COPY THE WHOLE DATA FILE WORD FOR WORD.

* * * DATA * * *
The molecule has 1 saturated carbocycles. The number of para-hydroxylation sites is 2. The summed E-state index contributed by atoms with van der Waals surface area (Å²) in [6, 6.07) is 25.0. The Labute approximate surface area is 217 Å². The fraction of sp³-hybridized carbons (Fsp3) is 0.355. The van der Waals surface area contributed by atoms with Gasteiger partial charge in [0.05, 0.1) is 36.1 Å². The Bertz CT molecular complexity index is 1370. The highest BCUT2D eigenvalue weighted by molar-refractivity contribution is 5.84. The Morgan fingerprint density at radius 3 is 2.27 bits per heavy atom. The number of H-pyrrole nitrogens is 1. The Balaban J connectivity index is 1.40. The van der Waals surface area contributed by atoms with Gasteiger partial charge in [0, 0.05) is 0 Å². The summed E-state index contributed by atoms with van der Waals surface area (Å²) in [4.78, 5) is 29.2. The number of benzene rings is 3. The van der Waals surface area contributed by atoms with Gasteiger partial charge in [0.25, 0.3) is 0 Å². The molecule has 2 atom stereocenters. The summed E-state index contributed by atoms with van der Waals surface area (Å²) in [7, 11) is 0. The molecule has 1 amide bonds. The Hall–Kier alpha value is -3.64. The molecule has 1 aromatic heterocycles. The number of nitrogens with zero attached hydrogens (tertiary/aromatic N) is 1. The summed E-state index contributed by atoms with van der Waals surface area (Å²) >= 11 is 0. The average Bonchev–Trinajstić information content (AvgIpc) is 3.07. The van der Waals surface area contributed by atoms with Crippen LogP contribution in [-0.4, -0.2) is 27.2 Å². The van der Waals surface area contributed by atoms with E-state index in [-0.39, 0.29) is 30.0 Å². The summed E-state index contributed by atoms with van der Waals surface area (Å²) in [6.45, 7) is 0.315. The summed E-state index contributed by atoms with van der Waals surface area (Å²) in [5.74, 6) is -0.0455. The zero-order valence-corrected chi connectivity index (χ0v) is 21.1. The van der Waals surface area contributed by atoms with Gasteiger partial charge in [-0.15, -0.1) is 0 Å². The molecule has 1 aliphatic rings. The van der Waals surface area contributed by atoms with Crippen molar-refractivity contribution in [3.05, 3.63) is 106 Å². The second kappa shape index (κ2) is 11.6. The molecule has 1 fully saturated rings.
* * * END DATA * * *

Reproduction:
The molecule has 1 saturated carbocycles. The number of para-hydroxylation sites is 2. The summed E-state index contributed by atoms with van der Waals surface area (Å²) in [6, 6.07) is 25.0. The Labute approximate surface area is 217 Å². The fraction of sp³-hybridized carbons (Fsp3) is 0.355. The van der Waals surface area contributed by atoms with Gasteiger partial charge in [0.05, 0.1) is 36.1 Å². The Bertz CT molecular complexity index is 1370. The highest BCUT2D eigenvalue weighted by molar-refractivity contribution is 5.84. The Morgan fingerprint density at radius 3 is 2.27 bits per heavy atom. The number of H-pyrrole nitrogens is 1. The Balaban J connectivity index is 1.40. The van der Waals surface area contributed by atoms with Gasteiger partial charge in [0, 0.05) is 0 Å². The summed E-state index contributed by atoms with van der Waals surface area (Å²) in [4.78, 5) is 29.2. The number of benzene rings is 3. The van der Waals surface area contributed by atoms with Gasteiger partial charge in [0.25, 0.3) is 0 Å². The molecule has 2 atom stereocenters. The summed E-state index contributed by atoms with van der Waals surface area (Å²) in [7, 11) is 0. The molecule has 1 amide bonds. The Hall–Kier alpha value is -3.64. The molecule has 1 aromatic heterocycles. The number of nitrogens with zero attached hydrogens (tertiary/aromatic N) is 1. The summed E-state index contributed by atoms with van der Waals surface area (Å²) >= 11 is 0. The average Bonchev–Trinajstić information content (AvgIpc) is 3.07. The van der Waals surface area contributed by atoms with Crippen LogP contribution in [-0.4, -0.2) is 27.2 Å². The van der Waals surface area contributed by atoms with E-state index in [-0.39, 0.29) is 30.0 Å². The summed E-state index contributed by atoms with van der Waals surface area (Å²) in [6.45, 7) is 0.315. The summed E-state index contributed by atoms with van der Waals surface area (Å²) in [5.74, 6) is -0.0455. The zero-order valence-corrected chi connectivity index (χ0v) is 21.1. The van der Waals surface area contributed by atoms with Gasteiger partial charge in [-0.15, -0.1) is 0 Å². The molecule has 1 aliphatic rings. The van der Waals surface area contributed by atoms with Crippen molar-refractivity contribution in [3.05, 3.63) is 106 Å². The second kappa shape index (κ2) is 11.6. The molecule has 1 fully saturated rings.